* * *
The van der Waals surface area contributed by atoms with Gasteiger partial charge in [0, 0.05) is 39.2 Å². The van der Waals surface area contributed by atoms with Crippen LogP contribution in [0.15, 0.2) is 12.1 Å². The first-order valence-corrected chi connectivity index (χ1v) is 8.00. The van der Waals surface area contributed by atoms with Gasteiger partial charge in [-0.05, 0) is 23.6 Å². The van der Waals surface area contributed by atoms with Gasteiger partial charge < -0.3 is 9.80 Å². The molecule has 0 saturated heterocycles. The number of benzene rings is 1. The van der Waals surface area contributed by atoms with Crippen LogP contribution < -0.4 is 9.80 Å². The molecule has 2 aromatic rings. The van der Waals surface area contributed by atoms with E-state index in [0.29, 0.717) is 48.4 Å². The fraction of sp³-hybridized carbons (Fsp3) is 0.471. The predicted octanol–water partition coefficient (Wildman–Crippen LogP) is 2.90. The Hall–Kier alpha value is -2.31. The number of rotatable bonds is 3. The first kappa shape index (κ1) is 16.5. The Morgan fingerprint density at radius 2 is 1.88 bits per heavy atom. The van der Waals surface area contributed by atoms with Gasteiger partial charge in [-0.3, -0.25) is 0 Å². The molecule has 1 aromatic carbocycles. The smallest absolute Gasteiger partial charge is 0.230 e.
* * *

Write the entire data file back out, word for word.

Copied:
The van der Waals surface area contributed by atoms with Gasteiger partial charge in [0, 0.05) is 39.2 Å². The van der Waals surface area contributed by atoms with Crippen LogP contribution in [0.15, 0.2) is 12.1 Å². The first-order valence-corrected chi connectivity index (χ1v) is 8.00. The van der Waals surface area contributed by atoms with Gasteiger partial charge in [-0.05, 0) is 23.6 Å². The van der Waals surface area contributed by atoms with Gasteiger partial charge < -0.3 is 9.80 Å². The molecule has 0 saturated heterocycles. The number of benzene rings is 1. The van der Waals surface area contributed by atoms with Crippen LogP contribution < -0.4 is 9.80 Å². The molecule has 2 aromatic rings. The van der Waals surface area contributed by atoms with E-state index in [0.29, 0.717) is 48.4 Å². The fraction of sp³-hybridized carbons (Fsp3) is 0.471. The predicted octanol–water partition coefficient (Wildman–Crippen LogP) is 2.90. The Hall–Kier alpha value is -2.31. The number of rotatable bonds is 3. The first kappa shape index (κ1) is 16.5. The Morgan fingerprint density at radius 2 is 1.88 bits per heavy atom. The van der Waals surface area contributed by atoms with Gasteiger partial charge in [-0.3, -0.25) is 0 Å². The molecule has 1 aromatic carbocycles. The smallest absolute Gasteiger partial charge is 0.230 e.